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David D. Levine
17 January 2005 @ 11:09 pm
Just back from the novel workshop at Dean Wesley Smith and Kristine Kathryn Rusch's house on the Oregon Coast. I haven't posted anything here for the last two weeks because I was exceptionally busy at work (I think I had a total of two working hours last week that weren't consumed by meetings) and I had to critique two full novels and four partials before the workshop. So not only didn't I have any progress to report on my own writing, I didn't have any time to report it. But I'm back now, and things should be a bit less hectic for the near future.

Travel to and from the workshop was interesting, in the Chinese sense. On the way out of Portland on Thursday night, I took a wrong turn and didn't realize my mistake until I'd gone 15 miles in the wrong direction and was thoroughly lost; it took me over two hours to get all the way out of town. Then on Saturday Portland was slammed by an ice storm that made the streets impassible, but I hung out at the workshop house until mid-day Sunday and it had all thawed out by the time I got home. But we had lovely weather at the coast all weekend.

The workshop itself was a lot of fun, with the seven of us and Dean (plus Kris and local writer Steven York in the evenings) talking about writing stuff in the mornings and evenings and between crits. We ate exceptionally good Thai food and far too many M&Ms and potato chips (Karen Abrahamson kept pushing junk food, which proves that Canadians are not nearly as nice as they are made out to be), and got way too little sleep. We walked on the beach and visited the bookstore down the hill and made friends with Galahad the cat. Some of us even got some writing done (I didn't).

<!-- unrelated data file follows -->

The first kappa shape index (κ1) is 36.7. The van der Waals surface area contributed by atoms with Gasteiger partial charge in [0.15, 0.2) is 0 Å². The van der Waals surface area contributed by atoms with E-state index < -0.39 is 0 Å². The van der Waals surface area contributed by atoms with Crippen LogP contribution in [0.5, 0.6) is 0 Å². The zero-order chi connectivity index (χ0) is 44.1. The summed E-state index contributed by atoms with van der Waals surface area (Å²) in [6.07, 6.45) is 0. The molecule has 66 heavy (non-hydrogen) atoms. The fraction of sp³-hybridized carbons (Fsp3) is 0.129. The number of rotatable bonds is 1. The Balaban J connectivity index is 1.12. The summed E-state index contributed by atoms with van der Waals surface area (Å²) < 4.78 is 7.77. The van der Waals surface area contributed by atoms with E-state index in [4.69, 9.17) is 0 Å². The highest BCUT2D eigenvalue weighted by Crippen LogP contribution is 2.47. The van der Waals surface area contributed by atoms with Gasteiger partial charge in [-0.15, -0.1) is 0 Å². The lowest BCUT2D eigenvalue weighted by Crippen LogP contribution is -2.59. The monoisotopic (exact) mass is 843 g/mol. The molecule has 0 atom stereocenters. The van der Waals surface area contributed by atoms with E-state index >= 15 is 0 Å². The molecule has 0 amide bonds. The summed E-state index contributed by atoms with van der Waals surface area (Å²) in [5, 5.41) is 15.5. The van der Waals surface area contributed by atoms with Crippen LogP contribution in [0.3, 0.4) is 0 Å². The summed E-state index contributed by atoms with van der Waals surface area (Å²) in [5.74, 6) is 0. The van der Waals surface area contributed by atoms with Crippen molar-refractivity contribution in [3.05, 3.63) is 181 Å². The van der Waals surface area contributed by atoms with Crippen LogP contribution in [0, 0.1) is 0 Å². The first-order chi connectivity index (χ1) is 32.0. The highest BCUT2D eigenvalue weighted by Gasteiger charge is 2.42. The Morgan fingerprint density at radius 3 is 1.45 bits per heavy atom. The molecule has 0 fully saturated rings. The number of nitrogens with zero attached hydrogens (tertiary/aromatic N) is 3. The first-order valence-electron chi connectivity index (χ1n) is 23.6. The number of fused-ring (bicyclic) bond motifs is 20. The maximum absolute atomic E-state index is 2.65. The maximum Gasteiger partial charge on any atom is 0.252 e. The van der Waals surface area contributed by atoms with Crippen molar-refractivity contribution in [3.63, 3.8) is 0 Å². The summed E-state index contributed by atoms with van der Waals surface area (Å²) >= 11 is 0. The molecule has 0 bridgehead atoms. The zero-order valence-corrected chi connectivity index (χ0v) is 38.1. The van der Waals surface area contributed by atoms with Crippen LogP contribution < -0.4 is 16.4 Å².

I got very useful feedback on my novel. Reactions from the other workshop participants were mixed but Dean and New York editor John Douglas (who sent comments by fax) said that it would most likely sell if I made some changes: add a prologue showing the Cedar Point disaster; increase the emotion and sensory detail throughout, especially in the opening chapter; clear out the table of contents and the time map and date at the top of each chapter, and replace them with solid scene setting to ground the reader in time (if readers get lost between the two timelines, don't try to paper over the problem with graphics and typographical tricks, fix the underlying problem!); watch for places where a chapter ending that's supposed to be a cliffhanger goes past its emotional peak and cut it right at that peak; use more varied paragraphing; replace the detailed outline with a shorter, more focused proposal (in proper manuscript format!). These changes are actually not that large, especially by comparison with the major surgery Dean suggested to some of the other participants. I should be able to get this puppy in the mail in a few weeks.

Dean gave several long talks on the business and craft of writing, some planned and some impromptu and all exceptionally valuable (if sometimes a bit discouraging). I took about 14 pages of notes, which I will attempt to summarize here as a public service. Click here for more (long!)Collapse )